You know I grew up in a wild part of the upper Amazon. We were twenty six days on foot from the nearest doctor. So, a few injuries later and a couple of bouts with Malaria and other diseases, sort of convinced me that if I ever had the opportunity, I would bring the doctors a little bit closer than twenty six days on foot.
We started out as an airborne relief organization with an overseas agenda but rather early in our career we discovered that there was a need here in the United States that wasn't being met. Now, 60 percent or more of our work is done in the United States.
DR: So, you were in Appalachia this past weekend?
SB: Yeah, we did, what for us, is a medium sized event in a place called Grundy, Virginia which is a mountainous area in the state of Virginia, but all the way over in the southwest corner. Eight hundred and twenty one people walked in the door during the day and a half that we held the event. We had a good force of dentists and eye doctors and medical doctors and so those eight hundred and twenty one patients actually got one thousand six hundred and fifty six services. In other words many of them got their teeth fixed and got a pair of eyeglasses and got to see a medical doctor about other issues that many of them had like diabetes, high blood pressure, etc. So it was just under half a million dollars in free care and it took six hundred and eighty eight volunteers to make it happen.
DR: My goodness...
SB: That for us is a medium sized event. A large event for us in a couple of days would be treating around 5,000 or more patients.
DR: So you would consider this past weekend a big success?
SB: Oh yes! We couldn't see everybody that turned out because of the long wait.
We gave out over two hundred numbers before it got dark the Friday before we opened the event on Saturday morning. These people had waited all night for service and then of course, except for the ones that came in the door as soon as we opened with number one or number two, there was still a long wait inside the school building that we had converted for this event. But you know, these people are just beautiful to work with. They are so appreciative of the help that we are able to give them and I can say exactly the same for the people during the events that we have held for example in New Orleans both during Katrina and a year and two years later.
People appreciate the help that they can get and I just wish that people would realize, as I am sure most of them do, that if they looked after themselves a bit better -- did their exercises, tried to eat the right kind of food and avoided smoking and drinking soft drinks, which are so corrosive on the teeth for example -- these problems would be greatly reduced. But, nature being what it is, people, especially people that have very, very low incomes, I suppose consider a cigarette and a soft drink as a bit of a treat.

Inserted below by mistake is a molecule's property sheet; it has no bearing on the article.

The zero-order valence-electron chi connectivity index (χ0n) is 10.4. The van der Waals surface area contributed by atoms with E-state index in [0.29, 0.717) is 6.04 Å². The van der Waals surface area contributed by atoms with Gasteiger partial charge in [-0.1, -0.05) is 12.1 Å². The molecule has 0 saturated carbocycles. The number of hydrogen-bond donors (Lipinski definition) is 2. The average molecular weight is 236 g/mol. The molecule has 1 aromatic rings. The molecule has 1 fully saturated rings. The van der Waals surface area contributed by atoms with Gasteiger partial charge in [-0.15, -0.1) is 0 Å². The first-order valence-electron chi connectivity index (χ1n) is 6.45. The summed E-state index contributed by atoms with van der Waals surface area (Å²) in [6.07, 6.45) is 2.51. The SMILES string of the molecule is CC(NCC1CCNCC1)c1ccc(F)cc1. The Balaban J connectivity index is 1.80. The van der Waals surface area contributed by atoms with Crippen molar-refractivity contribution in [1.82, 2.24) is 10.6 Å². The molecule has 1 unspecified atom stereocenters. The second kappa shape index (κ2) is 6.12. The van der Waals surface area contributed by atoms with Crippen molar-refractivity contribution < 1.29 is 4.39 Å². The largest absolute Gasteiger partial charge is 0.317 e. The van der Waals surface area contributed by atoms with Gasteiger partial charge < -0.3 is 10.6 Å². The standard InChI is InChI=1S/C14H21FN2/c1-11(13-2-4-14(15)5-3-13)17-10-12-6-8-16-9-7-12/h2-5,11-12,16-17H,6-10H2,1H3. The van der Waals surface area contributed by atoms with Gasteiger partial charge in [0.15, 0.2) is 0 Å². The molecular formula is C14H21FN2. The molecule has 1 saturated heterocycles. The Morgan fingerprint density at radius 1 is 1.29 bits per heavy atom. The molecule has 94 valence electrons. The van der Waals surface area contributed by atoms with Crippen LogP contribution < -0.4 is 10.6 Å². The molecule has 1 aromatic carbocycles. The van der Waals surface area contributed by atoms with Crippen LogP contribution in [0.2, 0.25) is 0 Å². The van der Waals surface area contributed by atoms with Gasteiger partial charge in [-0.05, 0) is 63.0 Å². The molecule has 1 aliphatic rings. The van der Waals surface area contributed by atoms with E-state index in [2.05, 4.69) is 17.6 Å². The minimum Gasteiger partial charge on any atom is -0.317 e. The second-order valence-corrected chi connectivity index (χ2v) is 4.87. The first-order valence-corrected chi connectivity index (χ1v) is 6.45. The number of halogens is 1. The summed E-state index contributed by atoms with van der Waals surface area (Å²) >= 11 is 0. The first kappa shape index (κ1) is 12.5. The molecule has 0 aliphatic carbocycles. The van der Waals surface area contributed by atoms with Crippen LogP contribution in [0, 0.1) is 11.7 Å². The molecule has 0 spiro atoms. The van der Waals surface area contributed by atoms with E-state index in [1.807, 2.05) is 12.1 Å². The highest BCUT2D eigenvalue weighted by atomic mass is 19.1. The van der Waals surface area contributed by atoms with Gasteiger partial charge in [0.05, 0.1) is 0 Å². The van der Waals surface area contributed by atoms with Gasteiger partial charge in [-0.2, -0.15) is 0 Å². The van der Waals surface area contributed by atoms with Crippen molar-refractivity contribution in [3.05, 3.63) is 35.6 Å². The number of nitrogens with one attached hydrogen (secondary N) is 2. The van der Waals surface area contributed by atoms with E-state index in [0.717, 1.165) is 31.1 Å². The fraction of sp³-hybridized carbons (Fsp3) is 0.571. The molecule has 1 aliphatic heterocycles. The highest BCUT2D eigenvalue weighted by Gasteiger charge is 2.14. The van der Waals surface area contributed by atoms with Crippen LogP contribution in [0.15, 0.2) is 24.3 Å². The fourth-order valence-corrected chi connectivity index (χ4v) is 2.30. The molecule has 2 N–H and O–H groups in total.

DR: I have shared about your work with so many people. I think of it often and reference it often because I think that this is one of the most serious issues that we face in this country and I am wondering whether or not you are experiencing an impact that RAM might be having on the whole health care crisis in this country right now.
SB: I'd like to believe that we are but, you know Dana, I am not all that optimistic about that.
Back in April of this year I was asked to testify before the House Ways and Means Committee on Health Care in Washington and I told them about the kind of problems we were running into and the kinds of things that I thought the government really needed to correct that would help alleviate them - ideas that wouldn't cost the government a nickel - but I have been harping on the subject for many years. Nothing ever gets done about it. Although, they did do something about it here in the state of Tennessee.
There are things that the government could do that would not cost the taxpayer anything. Of course what we do does not cost the taxpayer anything because we do not use any government funding whatsoever. But there are things that the government could do that would really help what we do and help to replicate what we do on a far wider scale.
DR: That is certainly frustrating.
I remember reading a story in the Washington Post in February of 2006 about a twelve year old boy named Deamonte Driver. He died of a tooth infection because nobody was willing to treat him because his mother didn't have the money or the right kind of insurance coverage for his treatment. How could anyone just let a child suffer like that? It just seems to me that if there is something that the government can do, then they would do it. I just don't understand this...
SB: Well, I was actually at the Capitol in Annapolis last month meeting with senior officials there because they were interested in the possibility of bringing Remote Are Medical programs to Maryland. We've had these requests from individuals and organizations from all across the country. There are hardly any states since the 60 Minute's broadcast where we haven't had a request "Bring the RAM program here"!